After installing Windows, I found hard to install GRUB on MBR. The grub-install would refuse, and so would the grub. I was troubled when the output of cfdisk said that 30G is unusable space, out of my 60G disk.
But, I thought its just another routine partition table corruption, and I had a tool in my swiss-army knife - testdisk (http://www.cgsecurity.org/wiki/TestDisk). Testdisk analyses your disk for lost partitions and tries to guess the correct partition table. Then it shows the guess to the user, who can then choose to write the table or not.
In my case, though testdisk correctly guessed the partitions (it found more than actual ones), it could not guess a proper partition table. Instead, it asked me to specify which partition is primary, logical or bootable primary. Now that was difficult for me. And I didn't want to take risks.
One good thing about testdisk is that it lets you peek inside partitions and read filenames. I was particularly interested in recovering a ReiserFS partition, which was 20G in size. Fortunately, testdisk was able to see this partition, and the filenames too. It was found lying from cylinders 3856 to 6287.
Anybody who knows a bit about recovery knows that if you know the cylinder numbers, you've solved the problem. Recovering a partition becomes an easy job. I started by dd'ing out from cylinder 3856 about 1MB. But the result was not as expected. It wasn't a superblock. It was just 'data'. Just data? How could it be that testdisk was lying?
$ file mydump
I checked the calculations again, yet to no avail. It was data there. One thing was for sure -- the superblock must begin somewhere near cylinder 3856. I got a weird idea. I quickly made a dummy file of 200M using dd. I made a loop device out of it, and did a reiserfs format over it.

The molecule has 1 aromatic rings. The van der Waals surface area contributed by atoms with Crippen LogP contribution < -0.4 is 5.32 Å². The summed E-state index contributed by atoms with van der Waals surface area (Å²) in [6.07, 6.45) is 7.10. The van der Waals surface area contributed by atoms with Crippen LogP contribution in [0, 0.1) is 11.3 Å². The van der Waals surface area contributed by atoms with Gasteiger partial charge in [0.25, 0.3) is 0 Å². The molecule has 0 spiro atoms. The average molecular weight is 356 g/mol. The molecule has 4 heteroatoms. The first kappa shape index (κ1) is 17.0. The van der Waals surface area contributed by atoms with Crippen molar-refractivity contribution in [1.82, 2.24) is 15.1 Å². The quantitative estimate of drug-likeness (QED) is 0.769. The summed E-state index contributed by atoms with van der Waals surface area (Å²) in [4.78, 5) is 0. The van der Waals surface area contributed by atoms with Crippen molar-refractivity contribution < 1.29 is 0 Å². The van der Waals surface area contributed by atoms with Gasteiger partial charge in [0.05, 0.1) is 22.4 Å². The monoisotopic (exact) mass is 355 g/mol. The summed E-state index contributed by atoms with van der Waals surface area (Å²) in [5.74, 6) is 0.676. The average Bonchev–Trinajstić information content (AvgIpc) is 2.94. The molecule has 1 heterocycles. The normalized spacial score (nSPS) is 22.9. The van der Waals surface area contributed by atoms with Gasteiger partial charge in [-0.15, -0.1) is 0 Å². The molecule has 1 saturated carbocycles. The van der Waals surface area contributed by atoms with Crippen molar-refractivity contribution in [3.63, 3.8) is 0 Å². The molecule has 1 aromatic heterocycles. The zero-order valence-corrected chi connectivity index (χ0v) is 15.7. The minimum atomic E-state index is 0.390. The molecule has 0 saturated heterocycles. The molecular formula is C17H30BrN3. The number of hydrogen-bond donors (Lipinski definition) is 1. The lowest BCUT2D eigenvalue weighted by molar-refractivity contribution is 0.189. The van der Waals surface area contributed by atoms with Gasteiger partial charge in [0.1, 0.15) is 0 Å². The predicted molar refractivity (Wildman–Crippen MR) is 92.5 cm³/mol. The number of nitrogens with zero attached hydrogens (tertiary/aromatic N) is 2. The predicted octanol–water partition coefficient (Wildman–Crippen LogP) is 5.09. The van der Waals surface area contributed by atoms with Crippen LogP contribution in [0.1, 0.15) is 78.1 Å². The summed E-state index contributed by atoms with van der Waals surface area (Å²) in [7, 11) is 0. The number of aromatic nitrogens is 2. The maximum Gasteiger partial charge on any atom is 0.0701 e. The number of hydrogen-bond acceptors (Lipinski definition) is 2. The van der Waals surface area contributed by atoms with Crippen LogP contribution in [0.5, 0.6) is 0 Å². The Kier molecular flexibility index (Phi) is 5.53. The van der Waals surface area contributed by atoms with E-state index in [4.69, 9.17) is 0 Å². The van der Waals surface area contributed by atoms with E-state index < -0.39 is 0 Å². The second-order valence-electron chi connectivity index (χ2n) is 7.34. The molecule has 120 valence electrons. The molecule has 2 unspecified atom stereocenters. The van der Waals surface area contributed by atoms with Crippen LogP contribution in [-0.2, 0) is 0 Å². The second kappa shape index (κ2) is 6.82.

$ dd if=/dev/zero of=check-rfs bs=1M count=200
$ sudo losetup -f check-rfs
$ sudo mkfs.reiserfs /dev/loop0
$ hd check-rfs | less
I intended to find out the pattern with which a reiserfs superblock starts. The output of hexdump showed something like this:
00000000 00 00 00 00 00 00 00 00 00 00 00 00 00 00 00 00 |................|
00010000 00 32 00 00 ec 11 00 00 13 20 00 00 12 00 00 00 |.2....... ......|
00010010 00 00 00 00 00 20 00 00 00 04 00 00 93 98 2f 43 |..... ......../C|
00010020 84 03 00 00 1e 00 00 00 00 00 00 00 00 10 cc 03 |................|
00010030 02 00 01 00 52 65 49 73 45 72 32 46 73 00 00 00 |....ReIsEr2Fs...|
00010040 03 00 00 00 02 00 01 00 02 00 00 00 00 00 00 00 |................|
Look how smartly the filesystem developers have written ReIsEr2Fs there! The third line, which has 2 and a space, actually contains disk label.
With this amount of information, I tried to find the superblock in the 10MB dump.
$ hd mydump | grep -i reiser2fs
And fortunately, it was there! At an offset of about 1d200h from cylinder 3856.
0001d200 02 00 01 00 52 65 49 73 45 72 32 46 73 00 00 00 |....ReIsEr2Fs...|
Looking a few 100 bytes before this pattern, I found exactly the same fingerprint of ReiserFS superblock! After calculating and adding, I did a dd dump from the correct byes, and here it was -- the superblock!
$ file dump-again
dump-again: ReiserFS V3.6 block size 4096 num blocks 4883760 r5 hash
I took a bigger dump (2G), and tried to mount it. But mount refused, simply because there was not enough space on the loop device than the partition required (20G).
I looked for some IRC help, and enouf on ##linux suggested the offset option of the mount command. It can do just what I wanted -- to mount a range of bytes of a disk as a device.
$ sudo mount /dev/sda recovered/ -o ro,loop,offset=31716679680
$ ls recovered/
bin cdrom etc initrd initrd.img.old lost+found mnt proc sbin sys tools var vmlinuz.old
boot dev home initrd.img lib media opt root srv tmp usr vmlinuz
And there it was! Recovered intact. The next thing I did was to backup the 15G data it had. And I got a treat from my sister, too. :-P
Simplicity is often wonderful. And so is Linux.